From the chapter HIGHER LAWS

“If the day and the night are such that you greet them with joy, and life emits a fragrance like flowers and sweet-scented herbs, is more elastic, more starry, more immortal — that is your success. All nature is your congratulation, and you have cause momentarily to bless yourself. The greatest gains and values are farthest from being appreciated. We easily come to doubt if they exist. We soon forget them. They are the highest reality. Perhaps the facts most astounding and most real are never communicated by man to man. The true harvest of my daily life is somewhat as intangible and indescribable as the tints of morning or evening. It is a little star-dust caught, a segment of the rainbow which I have clutched.”

From the chapter THE POND IN WINTER

“After a still winter night I awoke with the impression that some question had been put to me, which I had been endeavoring in vain to answer in my sleep, as what- how- when- where? But there was dawning Nature, in whom all creatures live, looking in at my broad windows with serene and satisfied face, and no question on her lips. I awoke to an answered question, to Nature and daylight. The snow lying deep on the earth dotted with young pines, and the very slope of the hill on which my house is placed, seemed to say, Forward! Nature puts no question and answers none which we mortals ask. She has long ago taken her resolution.”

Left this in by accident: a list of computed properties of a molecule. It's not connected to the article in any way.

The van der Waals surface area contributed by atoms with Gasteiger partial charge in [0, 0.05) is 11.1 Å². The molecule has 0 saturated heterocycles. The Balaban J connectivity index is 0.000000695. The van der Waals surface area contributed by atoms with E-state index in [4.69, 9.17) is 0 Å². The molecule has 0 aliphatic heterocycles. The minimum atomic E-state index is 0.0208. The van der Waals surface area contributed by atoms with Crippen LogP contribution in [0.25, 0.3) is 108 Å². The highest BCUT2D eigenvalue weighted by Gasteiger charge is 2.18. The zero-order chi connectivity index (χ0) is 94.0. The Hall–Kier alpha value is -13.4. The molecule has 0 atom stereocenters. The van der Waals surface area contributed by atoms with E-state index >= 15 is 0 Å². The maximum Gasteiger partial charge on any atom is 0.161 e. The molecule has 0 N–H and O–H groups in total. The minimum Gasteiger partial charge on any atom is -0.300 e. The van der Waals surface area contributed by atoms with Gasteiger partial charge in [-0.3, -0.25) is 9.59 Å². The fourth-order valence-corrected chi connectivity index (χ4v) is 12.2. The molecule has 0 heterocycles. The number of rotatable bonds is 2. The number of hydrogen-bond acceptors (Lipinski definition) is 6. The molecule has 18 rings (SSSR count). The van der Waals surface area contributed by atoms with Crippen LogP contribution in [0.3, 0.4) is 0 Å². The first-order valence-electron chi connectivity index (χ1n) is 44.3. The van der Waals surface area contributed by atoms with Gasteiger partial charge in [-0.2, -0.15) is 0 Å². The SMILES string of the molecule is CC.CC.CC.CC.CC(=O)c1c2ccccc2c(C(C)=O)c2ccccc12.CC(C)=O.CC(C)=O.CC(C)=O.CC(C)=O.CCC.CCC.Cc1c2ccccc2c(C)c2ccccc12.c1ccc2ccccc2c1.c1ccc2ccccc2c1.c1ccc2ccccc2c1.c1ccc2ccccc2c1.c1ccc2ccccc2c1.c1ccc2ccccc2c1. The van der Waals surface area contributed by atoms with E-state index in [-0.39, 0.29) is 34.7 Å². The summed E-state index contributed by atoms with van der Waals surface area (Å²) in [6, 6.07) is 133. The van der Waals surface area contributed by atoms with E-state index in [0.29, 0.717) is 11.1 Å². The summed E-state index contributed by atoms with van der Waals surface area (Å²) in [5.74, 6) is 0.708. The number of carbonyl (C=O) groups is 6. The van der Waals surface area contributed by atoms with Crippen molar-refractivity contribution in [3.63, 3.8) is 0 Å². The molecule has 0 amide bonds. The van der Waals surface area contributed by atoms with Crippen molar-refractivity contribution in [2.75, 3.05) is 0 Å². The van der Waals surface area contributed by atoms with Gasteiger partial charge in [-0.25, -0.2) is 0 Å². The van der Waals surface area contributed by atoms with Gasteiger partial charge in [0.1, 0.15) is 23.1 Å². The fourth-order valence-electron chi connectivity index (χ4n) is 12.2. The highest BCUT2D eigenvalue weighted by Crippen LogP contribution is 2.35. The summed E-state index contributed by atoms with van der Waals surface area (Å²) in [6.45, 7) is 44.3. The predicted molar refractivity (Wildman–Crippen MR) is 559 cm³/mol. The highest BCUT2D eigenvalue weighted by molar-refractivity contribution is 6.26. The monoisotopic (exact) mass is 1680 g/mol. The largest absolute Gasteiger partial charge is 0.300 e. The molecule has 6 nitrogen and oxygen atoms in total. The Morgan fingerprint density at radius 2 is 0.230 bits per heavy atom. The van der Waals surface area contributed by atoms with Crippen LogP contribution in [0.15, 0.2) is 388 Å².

From the chapter SPRING

“A single gentle rain makes the grass many shades greener. So our prospects brighten on the influx of better thoughts. We should be blessed if we lived in the present always, and took advantage of every accident that befell us, like the grass which confesses the influence of the slightest dew that falls on it; and did not spend our time in atoning for the neglect of past opportunities, which we call doing our duty. We loiter in winter while it is already spring.”